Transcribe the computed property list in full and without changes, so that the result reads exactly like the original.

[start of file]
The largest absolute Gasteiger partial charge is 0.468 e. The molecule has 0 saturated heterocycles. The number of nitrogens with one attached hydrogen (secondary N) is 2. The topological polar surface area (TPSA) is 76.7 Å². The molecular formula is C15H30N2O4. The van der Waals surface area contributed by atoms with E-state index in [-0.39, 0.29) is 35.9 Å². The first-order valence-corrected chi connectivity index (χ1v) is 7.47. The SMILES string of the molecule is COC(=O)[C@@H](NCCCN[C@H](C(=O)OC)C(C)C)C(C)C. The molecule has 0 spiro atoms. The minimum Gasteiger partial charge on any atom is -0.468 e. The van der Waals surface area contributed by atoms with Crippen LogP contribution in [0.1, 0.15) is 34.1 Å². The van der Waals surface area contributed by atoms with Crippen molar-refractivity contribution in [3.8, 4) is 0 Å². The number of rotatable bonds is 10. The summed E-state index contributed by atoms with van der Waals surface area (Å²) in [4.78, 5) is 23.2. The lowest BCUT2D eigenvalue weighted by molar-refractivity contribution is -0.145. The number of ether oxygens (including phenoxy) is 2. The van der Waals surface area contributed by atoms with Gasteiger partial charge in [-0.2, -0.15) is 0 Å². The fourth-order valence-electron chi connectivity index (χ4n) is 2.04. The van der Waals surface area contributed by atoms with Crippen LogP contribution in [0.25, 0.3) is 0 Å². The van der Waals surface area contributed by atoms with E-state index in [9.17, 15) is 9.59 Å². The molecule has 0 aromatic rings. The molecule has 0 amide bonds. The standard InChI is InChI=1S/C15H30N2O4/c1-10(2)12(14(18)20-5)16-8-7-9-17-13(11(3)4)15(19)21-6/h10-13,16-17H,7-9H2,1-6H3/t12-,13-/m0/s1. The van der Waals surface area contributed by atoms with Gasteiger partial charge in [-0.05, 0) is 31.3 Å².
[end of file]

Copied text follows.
The largest absolute Gasteiger partial charge is 0.468 e. The molecule has 0 saturated heterocycles. The number of nitrogens with one attached hydrogen (secondary N) is 2. The topological polar surface area (TPSA) is 76.7 Å². The molecular formula is C15H30N2O4. The van der Waals surface area contributed by atoms with E-state index in [-0.39, 0.29) is 35.9 Å². The first-order valence-corrected chi connectivity index (χ1v) is 7.47. The SMILES string of the molecule is COC(=O)[C@@H](NCCCN[C@H](C(=O)OC)C(C)C)C(C)C. The molecule has 0 spiro atoms. The minimum Gasteiger partial charge on any atom is -0.468 e. The van der Waals surface area contributed by atoms with Crippen LogP contribution in [0.1, 0.15) is 34.1 Å². The van der Waals surface area contributed by atoms with Crippen molar-refractivity contribution in [3.8, 4) is 0 Å². The number of rotatable bonds is 10. The summed E-state index contributed by atoms with van der Waals surface area (Å²) in [4.78, 5) is 23.2. The lowest BCUT2D eigenvalue weighted by molar-refractivity contribution is -0.145. The number of ether oxygens (including phenoxy) is 2. The van der Waals surface area contributed by atoms with Gasteiger partial charge in [-0.2, -0.15) is 0 Å². The fourth-order valence-electron chi connectivity index (χ4n) is 2.04. The van der Waals surface area contributed by atoms with Crippen LogP contribution in [0.25, 0.3) is 0 Å². The van der Waals surface area contributed by atoms with E-state index in [9.17, 15) is 9.59 Å². The molecule has 0 aromatic rings. The molecule has 0 amide bonds. The standard InChI is InChI=1S/C15H30N2O4/c1-10(2)12(14(18)20-5)16-8-7-9-17-13(11(3)4)15(19)21-6/h10-13,16-17H,7-9H2,1-6H3/t12-,13-/m0/s1. The van der Waals surface area contributed by atoms with Gasteiger partial charge in [-0.05, 0) is 31.3 Å².